Another transition. I’m now taking baths, but one leg is in a cast so it cannot enter the water. But its more complicated than this. Our only bathroom with a bath won’t let me and my wheelchair in – the door is too narrow. I have to wheel to the door, transfer to a small office chair with wheels placed by somebody else in the doorway, scoot across the 4 feet of floor to the bath, remove my clothes, place a plastic garbage bag over my cast, transfer to the edge of the bath. Here we go; bum meets very hard and narrow surface. To cut a long story short, there’s not many ways a bum sans glutes can comfortably sit on a bath edge. Next there is a slightly scary descent into the bath ensuring that the leg cast does not also take the plunge and remains on the narrow bath edge. Now imagine exiting the bath – its the reverse but add wet bum and change descent into ascent. Yes, the other day I slipped and fell back in.

These are just two examples of bum/inanimate object interfaces. Just to expand a bit, the other day my wife and I went to view a Montessori school. So much for ADA compliance – I had to ass-end one flight of external terra cotta steps and two flights of internal carpeted steps just to get into the place. This does not include the landings made of beautiful hardwood.

Where am I going with all this? Hard, cold, hot, rough, wet, slippery. These are all words that can be used separately or in combination to describe what my bum has to feel these days – a bum that has diminishing insulation. And so to wheelchair accessorization. My workaround for steps and some floors is a 3/4 inch foam pad that I keep underneath my cushion (the cushion is not waterproof). I use this as a little bum relief for every other step. Its hard to use it for every step. I have considered attaching some straps that would allow me to wear it while traversing steps. Not sure this is worth the hassle or dramatic drop in street credibility.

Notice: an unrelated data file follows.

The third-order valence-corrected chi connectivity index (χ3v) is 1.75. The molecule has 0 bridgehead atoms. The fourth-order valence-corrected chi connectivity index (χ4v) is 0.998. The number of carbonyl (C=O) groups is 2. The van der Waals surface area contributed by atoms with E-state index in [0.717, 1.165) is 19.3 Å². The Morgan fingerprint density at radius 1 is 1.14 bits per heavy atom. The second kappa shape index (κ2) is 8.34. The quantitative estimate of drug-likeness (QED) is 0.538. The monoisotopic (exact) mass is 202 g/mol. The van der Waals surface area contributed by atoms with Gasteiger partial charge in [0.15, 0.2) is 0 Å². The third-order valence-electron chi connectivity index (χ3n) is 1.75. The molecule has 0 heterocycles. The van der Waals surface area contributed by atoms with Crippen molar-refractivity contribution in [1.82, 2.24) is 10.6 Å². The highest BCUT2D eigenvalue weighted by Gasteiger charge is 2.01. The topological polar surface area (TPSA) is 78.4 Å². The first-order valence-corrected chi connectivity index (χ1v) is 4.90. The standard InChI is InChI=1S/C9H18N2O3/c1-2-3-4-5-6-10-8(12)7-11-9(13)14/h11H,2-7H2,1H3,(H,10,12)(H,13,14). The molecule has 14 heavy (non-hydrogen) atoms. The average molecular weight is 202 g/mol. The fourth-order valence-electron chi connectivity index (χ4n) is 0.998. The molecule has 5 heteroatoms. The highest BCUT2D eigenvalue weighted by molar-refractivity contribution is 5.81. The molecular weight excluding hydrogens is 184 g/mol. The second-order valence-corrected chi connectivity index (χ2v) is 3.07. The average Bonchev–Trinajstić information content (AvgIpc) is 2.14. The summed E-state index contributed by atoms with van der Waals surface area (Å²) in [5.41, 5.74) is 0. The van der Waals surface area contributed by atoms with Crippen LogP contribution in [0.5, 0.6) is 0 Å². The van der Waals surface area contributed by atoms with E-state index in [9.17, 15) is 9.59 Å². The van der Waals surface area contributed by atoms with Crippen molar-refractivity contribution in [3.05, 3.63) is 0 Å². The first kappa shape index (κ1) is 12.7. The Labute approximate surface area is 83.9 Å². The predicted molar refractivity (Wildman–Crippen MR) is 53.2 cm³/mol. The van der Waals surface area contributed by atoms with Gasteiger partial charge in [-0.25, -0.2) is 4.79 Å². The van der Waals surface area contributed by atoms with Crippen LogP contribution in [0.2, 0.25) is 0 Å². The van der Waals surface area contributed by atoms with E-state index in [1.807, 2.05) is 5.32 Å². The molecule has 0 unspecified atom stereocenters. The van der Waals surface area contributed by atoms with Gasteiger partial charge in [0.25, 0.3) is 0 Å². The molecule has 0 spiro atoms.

Portland Airport Restrooms

February 17, 2009

We are waiting in the airport lounge near the gate and I need a leak. I’m getting into this wheelin’ around lark now so speed off to the restroom. Funnily enough, from my height the restroom sign is occluded by a whole bunch of other signs, but a quick inquiry of a food court server confirms I’m on the right track. I enter the restroom and immediately hear straining. What’s more, its coming from the disabled stall and the pair of socks and shoes responsible for the straining noises seem very fit or un-disabled. As a regular user of disabled stalls in commercial buildings I have never prevented a disabled person from using the restroom, or have I? I so rarely encounter disabled people in restrooms that the disabled stall’s semantics have been redefined in my brain. This is a place:

  • where there’s more space, so you can bring bags and jackets with you
  • that usually only has one adjacent stall (its normally in the corner of the room), so only one other person straining next to you
  • where the toilet is further away from the stall divider so your neighbor is less likely to be able to see your feet and hence, be able to recognize you as an ex-stall-neighbor

In short, the disabled stall is more comfortable and offers better privacy than the regular stalls (for me). My model has just been shattered! I no longer care about comfort and privacy – I just want to take a leak! And Mr. Maroon Socks is preventing me from doing this. Considering my options I decide to relocate to outside the restrooms until I see Mr. Maroon Socks depart. The idea of just hanging out inside the restroom is not that attractive to me.

A few minutes later I recognize my target. He’s in a hurry. I just hope that he was not in too much of a hurry when he cleaned up after himself in the stall. There’s a lot of surfaces that I now interact with these days. Thankfully, he had cleaned up well. I maneuvered my chair around so that I could back into the stall and reached forward to grab the underside of the door so that I could pull it closed – the right hand edge and handle mechanism are too far away to reach. As I’m sitting doing my thing I focus in on an information sticker on the stall door. It actually describes the features of the toilet flush mechanism but its diagram and proximity to the stall locking mechanism make it appear to describe the features of the lock. Perhaps its my pain-medicated state, but it doesn’t seem implausible that the position of the lock on the door should define what kind of flush will occur when you flush the toilet.